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It’s a great idea to begin investing as soon as you start earning a paycheck—whether you’re looking to start a retirement savings plan or earn a little extra income passively.
When you’re just starting out, it’s important to understand the basics of investing and the different options available to you, so you can choose the smartest path for your financial future. As your income grows, your investment portfolio can also expand.
It doesn’t matter if you’re fresh out of college or a teenager who’s realized how significant investing can be—these picks of the best books for young investors will help you succeed.
Best Overall: The Little Book of Common Sense Investing
Most experts, including the Investopedia Financial Review Board, agree that John C. Bogle’s best-selling financial guide is akin to an investing bible. No matter your age, this book is a must-read before you start investing. First published in 2007, this 2017 edition includes two new chapters on asset allocation and retirement investing options.
“The Little Book of Common Sense Investing” provides a framework for building a low-risk portfolio and teaches you how to make the smartest investment decisions. Bogle also explains the importance of index funds and advises readers to ignore investing fads and focus instead on constructing a broad and diversified portfolio.
Best for Beginners: A Beginner's Guide to the Stock Market
Young investors who do not have experience with the stock market will learn the ins and outs of the market with this guide. Matthew R. Kratter breaks down the types of stocks and how they work, while explaining how to analyze stocks to find ones that should perform well in the short-term and long-term.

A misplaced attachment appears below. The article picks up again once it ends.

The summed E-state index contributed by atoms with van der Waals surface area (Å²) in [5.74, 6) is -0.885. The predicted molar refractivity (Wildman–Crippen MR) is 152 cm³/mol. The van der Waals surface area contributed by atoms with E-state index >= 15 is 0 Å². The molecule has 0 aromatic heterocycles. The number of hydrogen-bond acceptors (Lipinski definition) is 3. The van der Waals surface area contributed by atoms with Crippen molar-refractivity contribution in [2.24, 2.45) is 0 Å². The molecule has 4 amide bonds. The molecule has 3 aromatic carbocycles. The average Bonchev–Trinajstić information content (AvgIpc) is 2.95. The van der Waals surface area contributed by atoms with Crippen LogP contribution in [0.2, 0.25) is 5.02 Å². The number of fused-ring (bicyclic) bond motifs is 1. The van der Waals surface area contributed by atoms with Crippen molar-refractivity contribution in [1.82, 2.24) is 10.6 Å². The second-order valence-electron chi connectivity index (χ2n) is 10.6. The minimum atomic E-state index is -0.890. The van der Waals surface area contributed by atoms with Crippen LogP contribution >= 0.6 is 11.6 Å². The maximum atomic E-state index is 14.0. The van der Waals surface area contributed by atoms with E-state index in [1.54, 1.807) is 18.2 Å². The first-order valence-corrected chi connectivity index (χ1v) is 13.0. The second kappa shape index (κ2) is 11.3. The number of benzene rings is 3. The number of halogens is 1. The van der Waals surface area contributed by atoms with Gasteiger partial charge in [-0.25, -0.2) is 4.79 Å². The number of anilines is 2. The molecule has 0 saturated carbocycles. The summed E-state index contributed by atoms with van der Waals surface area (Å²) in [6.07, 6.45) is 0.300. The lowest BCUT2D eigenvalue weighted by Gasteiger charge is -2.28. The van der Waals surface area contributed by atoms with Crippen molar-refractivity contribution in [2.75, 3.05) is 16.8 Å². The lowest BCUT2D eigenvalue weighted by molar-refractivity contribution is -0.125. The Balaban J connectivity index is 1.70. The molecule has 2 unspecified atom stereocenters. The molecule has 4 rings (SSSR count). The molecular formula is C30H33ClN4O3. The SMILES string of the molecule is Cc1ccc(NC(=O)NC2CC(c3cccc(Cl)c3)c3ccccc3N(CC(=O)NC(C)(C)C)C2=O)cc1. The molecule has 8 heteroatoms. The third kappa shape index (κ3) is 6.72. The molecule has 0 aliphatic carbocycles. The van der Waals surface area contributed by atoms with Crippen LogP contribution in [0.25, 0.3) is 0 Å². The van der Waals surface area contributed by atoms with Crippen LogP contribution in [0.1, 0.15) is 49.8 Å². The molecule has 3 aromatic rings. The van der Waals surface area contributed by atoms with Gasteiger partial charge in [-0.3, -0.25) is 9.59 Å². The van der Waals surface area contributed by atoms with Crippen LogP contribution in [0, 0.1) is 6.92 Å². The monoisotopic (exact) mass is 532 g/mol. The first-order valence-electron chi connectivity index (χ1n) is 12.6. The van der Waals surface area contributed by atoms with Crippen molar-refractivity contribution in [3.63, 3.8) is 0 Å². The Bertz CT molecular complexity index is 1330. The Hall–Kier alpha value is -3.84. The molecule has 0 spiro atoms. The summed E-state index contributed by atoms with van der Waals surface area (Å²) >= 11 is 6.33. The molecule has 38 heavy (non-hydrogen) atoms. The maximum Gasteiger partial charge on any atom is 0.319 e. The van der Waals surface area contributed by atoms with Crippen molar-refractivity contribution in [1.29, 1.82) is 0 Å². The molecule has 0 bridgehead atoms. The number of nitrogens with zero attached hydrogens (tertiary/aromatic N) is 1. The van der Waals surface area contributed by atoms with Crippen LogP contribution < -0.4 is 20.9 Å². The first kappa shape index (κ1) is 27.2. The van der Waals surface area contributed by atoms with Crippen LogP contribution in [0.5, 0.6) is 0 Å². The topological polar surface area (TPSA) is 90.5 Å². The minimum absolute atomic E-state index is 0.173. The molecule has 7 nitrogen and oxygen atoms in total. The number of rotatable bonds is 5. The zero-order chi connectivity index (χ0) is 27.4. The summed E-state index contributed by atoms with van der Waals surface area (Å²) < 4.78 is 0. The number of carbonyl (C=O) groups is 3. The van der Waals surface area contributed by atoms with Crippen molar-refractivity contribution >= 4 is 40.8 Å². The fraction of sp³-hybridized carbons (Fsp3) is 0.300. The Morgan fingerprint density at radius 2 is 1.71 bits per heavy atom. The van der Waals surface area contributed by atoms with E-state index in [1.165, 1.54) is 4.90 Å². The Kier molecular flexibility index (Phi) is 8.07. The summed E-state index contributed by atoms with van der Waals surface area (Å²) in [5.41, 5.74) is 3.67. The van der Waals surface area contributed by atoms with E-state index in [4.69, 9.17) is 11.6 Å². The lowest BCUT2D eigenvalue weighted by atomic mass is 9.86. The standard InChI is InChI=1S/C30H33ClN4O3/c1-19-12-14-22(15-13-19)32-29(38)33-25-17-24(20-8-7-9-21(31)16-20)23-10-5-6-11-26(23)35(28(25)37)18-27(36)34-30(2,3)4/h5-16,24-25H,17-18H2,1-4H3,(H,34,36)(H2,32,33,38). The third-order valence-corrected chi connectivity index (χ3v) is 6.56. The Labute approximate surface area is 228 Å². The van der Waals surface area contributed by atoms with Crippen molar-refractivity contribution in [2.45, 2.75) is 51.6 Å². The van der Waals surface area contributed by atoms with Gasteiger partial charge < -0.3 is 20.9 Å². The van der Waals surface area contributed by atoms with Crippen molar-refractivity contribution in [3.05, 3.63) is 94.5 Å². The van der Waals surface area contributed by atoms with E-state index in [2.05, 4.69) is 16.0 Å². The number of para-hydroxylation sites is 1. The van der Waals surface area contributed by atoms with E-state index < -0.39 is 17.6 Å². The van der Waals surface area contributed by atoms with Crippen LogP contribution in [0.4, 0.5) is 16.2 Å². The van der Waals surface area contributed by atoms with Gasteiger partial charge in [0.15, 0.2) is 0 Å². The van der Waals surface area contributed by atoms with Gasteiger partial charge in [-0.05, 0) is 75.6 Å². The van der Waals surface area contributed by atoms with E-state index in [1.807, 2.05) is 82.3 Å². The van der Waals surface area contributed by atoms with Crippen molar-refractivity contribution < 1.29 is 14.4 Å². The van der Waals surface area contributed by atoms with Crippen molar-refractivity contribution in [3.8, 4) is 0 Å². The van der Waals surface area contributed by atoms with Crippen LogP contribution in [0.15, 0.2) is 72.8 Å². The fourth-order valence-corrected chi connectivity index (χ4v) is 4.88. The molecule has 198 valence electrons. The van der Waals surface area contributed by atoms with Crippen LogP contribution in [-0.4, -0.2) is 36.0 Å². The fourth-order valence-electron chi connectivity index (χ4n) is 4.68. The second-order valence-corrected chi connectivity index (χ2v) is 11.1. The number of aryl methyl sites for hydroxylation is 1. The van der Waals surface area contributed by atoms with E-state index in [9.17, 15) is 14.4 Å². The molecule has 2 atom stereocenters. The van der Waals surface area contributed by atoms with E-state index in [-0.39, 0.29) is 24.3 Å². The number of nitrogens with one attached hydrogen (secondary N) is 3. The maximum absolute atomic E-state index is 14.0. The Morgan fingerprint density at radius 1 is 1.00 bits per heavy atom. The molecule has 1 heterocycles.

One key area this book addresses is the mistakes beginning investors often make and how to avoid them. “A Beginner's Guide to the Stock Market” also dives into investing strategies and the methodologies that are ideal for new, aspiring investors, making this a great first read among investing books.
Best for Financial Basics: Broke Millennial
“Broke Millennial,” as recommended by members of the Investopedia Financial Review Board as one of the top picks for young investors, addresses what many other investing guides fail to acknowledge: understanding personal finance and addressing your spending habits are crucial if you want to become an effective investor.
Erin Lowry explains how to take control of your finances, even if you don’t make much money, and how to begin investing. Young investors will learn tips for how to stretch their paychecks and how to get started on building a retirement fund at an early age. Unlike many traditional financial guides, this book is written by a millennial for millennials in simple terms that novice investors will grasp quickly.
Best for Rental Property Investing: The Book on Rental Property Investing